Review of Key Concepts

Structure of the Skin and Subcutaneous

Tissue (p. 192)

  1. Dermatology is the study of the integumentary system. This system consists of the skin, hair, nails, and cutaneous glands.
  2. The skin is composed of the epidermis and dermis.
  3. The epidermis is a stratified squamous epithelium with four histological layers in most areas of the body, but five in the thick skin of the palms and soles: the stratum basale, stratum spinosum, stratum granulosum, stratum lucidum (missing in thin skin), and stratum corneum.
  4. There are four types of cells in the epidermis: keratinocytes (the most abundant), melanocytes, tactile cells, and dendritic cells.
  5. The dermis consists of a thin superficial papillary layer of areolar tissue and a thicker deep reticular layer of dense irregular connective tissue.
  6. The dermis is composed mainly of collagen but also has elastic fibers and a variety of cells. It contains blood vessels, nerves, glands, muscle, and the roots of the hair and nails.
  7. Between the skin and muscle is a connective tissue hypodermis. In many areas, it is predominantly adipose tissue (subcutaneous fat).
  8. Normal skin colors result from hemoglobin (in the blood), melanin, and carotene. Pathological skin colors include cyanosis, erythema, jaundice, bronzing, pallor, albinism, and hematomas.
  9. The skin is marked with hemangiomas (birthmarks), freckles, moles (nevi), friction ridges, and flexion creases.

Functions of the Skin (p. 198)

  1. The skin is a barrier to pathogenic organisms and ultraviolet radiation, and to the loss of water, although some water and small amounts of O2 and CO2 penetrate the skin, as do some vitamins, drugs, and poisons.
  2. Epidermal keratinocytes begin the synthesis of vitamin D.
  3. The skin is the body's most extensive sense organ, with receptors for touch, heat, cold, pressure, vibration, and tissue injury.
  4. Blood vessels and sweat glands of the skin are important in thermoregulation.
  5. The expressiveness of the facial skin and appearance of the integument in general are important in social communication.

Hair and Nails (p. 200)

  1. A hair is a filament of keratinized cells growing from an epidermal tube called the follicle.
  2. Fetuses have temporary hair called lanugo. After birth, the hair is a mixture of fine vellus and coarser terminal hair.
  3. A hair consists of a basal bulb, a root below the skin surface, and a shaft above the skin. It has a central, loose core called the medulla, surrounded by keratinized and pigmented cells of the cortex, and a surface layer of thin cells forming a cuticle.
  4. Variations in hair color result from various proportions of eumelanin to pheomelanin.
  5. A hair is supplied by a piloerector muscle that raises the hair in response to cold or fear, and a nerve ending called a hair receptor that detects hair movements.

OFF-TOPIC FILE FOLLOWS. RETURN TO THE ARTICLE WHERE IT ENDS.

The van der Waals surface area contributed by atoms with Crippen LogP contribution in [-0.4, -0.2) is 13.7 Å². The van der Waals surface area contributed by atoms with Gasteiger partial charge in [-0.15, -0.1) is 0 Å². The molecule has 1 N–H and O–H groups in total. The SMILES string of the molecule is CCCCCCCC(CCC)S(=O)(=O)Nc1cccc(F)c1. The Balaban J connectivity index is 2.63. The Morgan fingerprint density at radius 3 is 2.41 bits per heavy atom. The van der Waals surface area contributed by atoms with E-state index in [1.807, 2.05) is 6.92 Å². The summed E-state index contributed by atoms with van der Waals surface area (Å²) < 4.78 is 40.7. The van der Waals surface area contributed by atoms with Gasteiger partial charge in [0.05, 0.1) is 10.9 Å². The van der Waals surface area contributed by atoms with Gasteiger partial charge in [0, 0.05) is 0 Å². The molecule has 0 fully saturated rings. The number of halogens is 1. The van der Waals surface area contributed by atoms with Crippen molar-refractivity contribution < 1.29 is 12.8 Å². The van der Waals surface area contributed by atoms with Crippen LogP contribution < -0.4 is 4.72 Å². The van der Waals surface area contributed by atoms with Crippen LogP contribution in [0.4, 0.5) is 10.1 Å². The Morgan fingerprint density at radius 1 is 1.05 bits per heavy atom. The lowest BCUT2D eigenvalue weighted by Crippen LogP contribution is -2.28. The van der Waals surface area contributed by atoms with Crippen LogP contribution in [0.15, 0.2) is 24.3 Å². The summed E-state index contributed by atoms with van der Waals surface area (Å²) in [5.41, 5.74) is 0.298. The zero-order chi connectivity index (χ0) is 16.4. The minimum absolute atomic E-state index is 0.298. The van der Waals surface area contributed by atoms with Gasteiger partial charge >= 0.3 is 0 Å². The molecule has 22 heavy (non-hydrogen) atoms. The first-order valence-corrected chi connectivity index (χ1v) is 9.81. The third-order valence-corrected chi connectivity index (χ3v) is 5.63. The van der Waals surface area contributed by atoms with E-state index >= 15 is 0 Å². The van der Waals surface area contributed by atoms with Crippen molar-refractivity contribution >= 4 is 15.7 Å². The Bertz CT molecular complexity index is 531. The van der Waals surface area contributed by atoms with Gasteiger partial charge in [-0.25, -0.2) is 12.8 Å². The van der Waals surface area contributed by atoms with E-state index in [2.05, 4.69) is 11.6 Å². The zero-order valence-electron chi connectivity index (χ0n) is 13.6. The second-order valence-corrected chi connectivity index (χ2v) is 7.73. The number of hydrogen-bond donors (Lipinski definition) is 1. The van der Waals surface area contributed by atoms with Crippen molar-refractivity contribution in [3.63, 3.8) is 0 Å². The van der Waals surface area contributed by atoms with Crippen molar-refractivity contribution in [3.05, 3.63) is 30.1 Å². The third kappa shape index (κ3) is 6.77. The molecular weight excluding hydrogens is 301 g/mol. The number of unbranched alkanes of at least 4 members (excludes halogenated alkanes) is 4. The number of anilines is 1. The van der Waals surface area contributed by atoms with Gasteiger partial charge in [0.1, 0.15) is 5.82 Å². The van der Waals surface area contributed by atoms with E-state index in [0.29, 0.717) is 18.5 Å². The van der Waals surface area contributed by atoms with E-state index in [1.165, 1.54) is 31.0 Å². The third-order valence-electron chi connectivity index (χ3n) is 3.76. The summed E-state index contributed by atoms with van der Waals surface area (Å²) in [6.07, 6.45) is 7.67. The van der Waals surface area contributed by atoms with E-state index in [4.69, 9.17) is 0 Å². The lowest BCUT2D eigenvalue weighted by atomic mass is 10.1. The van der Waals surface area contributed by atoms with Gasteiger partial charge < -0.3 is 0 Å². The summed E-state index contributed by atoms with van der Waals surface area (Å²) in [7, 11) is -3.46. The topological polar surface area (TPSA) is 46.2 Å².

6. A hair has a life cycle consisting of anagen (growth), catagen (apoptosis), and telogen (resting) stages.
  7. The functions of hair vary from one region of the body to another and include heat retention on the scalp, sensation, signifying individual identity and sexual maturity, regulating dispersal of sex pheromones, protecting the eyes and ears from debris, and nonverbal communication.
  8. A nail is a clear plate of hard keratin that grows from a nail matrix under the skin fold.
  9. Nails serve for manipulation of objects, grooming, and digging.

Cutaneous Glands (p. 205)

  1. The most numerous glands of the skin are merocrine sweat glands, which release perspiration through pores in the skin surface. They function to cool the body.
  2. Apocrine sweat glands open into hair follicles of the groin, anal region, axilla, areola, and male beard. They produce a thicker form of sweat with probably pheromonal functions.
  3. Sebaceous glands open into hair follicles and produce an oily sebum that keeps the skin and hair from becoming dry, brittle, and cracked.
  4. Ceruminous glands secrete cerumen (earwax), which has waterproofing and antibacterial functions.
  5. Mammary glands develop in the breast during pregnancy and lactation, and produce milk.

Diseases of the Skin (p. 208)

  1. The three forms of skin cancer are defined by the types of cells in which they originate: basal cell carcinoma (the most common but least dangerous form), squamous cell carcinoma, and malignant melanoma (the least common but most dangerous form).
  2. Burns can be first-degree (epidermal damage only, as in a mild sunburn), second-degree (some dermal damage, as in a scald), or third-degree (complete penetration of the dermis, as in burns from fire).
  3. People with serious burns must be treated first with respect to fluid balance and second for infection control.

Saladin: Anatomy & I 6. The Integumentary I Text I I © The McGraw-Hill

Physiology: The Unity of System Companies, 2003 Form and Function, Third Edition

214 Part Two Support and Movement

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